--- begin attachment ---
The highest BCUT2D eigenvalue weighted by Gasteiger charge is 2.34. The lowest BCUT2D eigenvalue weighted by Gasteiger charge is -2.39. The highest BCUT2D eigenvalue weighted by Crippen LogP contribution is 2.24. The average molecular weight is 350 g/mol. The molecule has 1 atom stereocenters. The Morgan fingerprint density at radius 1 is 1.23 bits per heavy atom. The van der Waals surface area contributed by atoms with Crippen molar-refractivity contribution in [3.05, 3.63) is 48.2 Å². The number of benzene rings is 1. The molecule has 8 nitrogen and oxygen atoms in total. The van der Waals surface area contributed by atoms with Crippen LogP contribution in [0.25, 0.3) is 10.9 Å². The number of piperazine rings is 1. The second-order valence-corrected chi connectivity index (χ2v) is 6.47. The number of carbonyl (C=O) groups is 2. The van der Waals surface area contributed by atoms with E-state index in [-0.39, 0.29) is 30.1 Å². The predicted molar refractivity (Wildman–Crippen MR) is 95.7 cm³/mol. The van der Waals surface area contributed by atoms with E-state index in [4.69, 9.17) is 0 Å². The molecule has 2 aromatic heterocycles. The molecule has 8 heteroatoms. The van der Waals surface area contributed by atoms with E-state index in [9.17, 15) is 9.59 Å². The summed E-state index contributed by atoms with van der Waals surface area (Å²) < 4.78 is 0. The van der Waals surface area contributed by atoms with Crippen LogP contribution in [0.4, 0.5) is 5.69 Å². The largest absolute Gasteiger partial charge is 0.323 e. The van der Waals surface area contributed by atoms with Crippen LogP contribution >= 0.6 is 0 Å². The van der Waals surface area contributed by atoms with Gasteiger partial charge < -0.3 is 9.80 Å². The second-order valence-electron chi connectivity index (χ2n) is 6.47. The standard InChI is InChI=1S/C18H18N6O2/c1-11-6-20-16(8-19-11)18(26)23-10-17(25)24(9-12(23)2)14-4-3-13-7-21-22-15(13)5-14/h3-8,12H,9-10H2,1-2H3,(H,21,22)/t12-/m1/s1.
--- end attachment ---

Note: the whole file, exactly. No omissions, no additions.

The highest BCUT2D eigenvalue weighted by Gasteiger charge is 2.34. The lowest BCUT2D eigenvalue weighted by Gasteiger charge is -2.39. The highest BCUT2D eigenvalue weighted by Crippen LogP contribution is 2.24. The average molecular weight is 350 g/mol. The molecule has 1 atom stereocenters. The Morgan fingerprint density at radius 1 is 1.23 bits per heavy atom. The van der Waals surface area contributed by atoms with Crippen molar-refractivity contribution in [3.05, 3.63) is 48.2 Å². The number of benzene rings is 1. The molecule has 8 nitrogen and oxygen atoms in total. The van der Waals surface area contributed by atoms with Crippen LogP contribution in [0.25, 0.3) is 10.9 Å². The number of piperazine rings is 1. The second-order valence-corrected chi connectivity index (χ2v) is 6.47. The number of carbonyl (C=O) groups is 2. The van der Waals surface area contributed by atoms with E-state index in [-0.39, 0.29) is 30.1 Å². The predicted molar refractivity (Wildman–Crippen MR) is 95.7 cm³/mol. The van der Waals surface area contributed by atoms with E-state index in [4.69, 9.17) is 0 Å². The molecule has 2 aromatic heterocycles. The molecule has 8 heteroatoms. The van der Waals surface area contributed by atoms with E-state index in [9.17, 15) is 9.59 Å². The summed E-state index contributed by atoms with van der Waals surface area (Å²) < 4.78 is 0. The van der Waals surface area contributed by atoms with Crippen LogP contribution in [0.4, 0.5) is 5.69 Å². The largest absolute Gasteiger partial charge is 0.323 e. The van der Waals surface area contributed by atoms with Crippen LogP contribution >= 0.6 is 0 Å². The van der Waals surface area contributed by atoms with Gasteiger partial charge < -0.3 is 9.80 Å². The second-order valence-electron chi connectivity index (χ2n) is 6.47. The standard InChI is InChI=1S/C18H18N6O2/c1-11-6-20-16(8-19-11)18(26)23-10-17(25)24(9-12(23)2)14-4-3-13-7-21-22-15(13)5-14/h3-8,12H,9-10H2,1-2H3,(H,21,22)/t12-/m1/s1.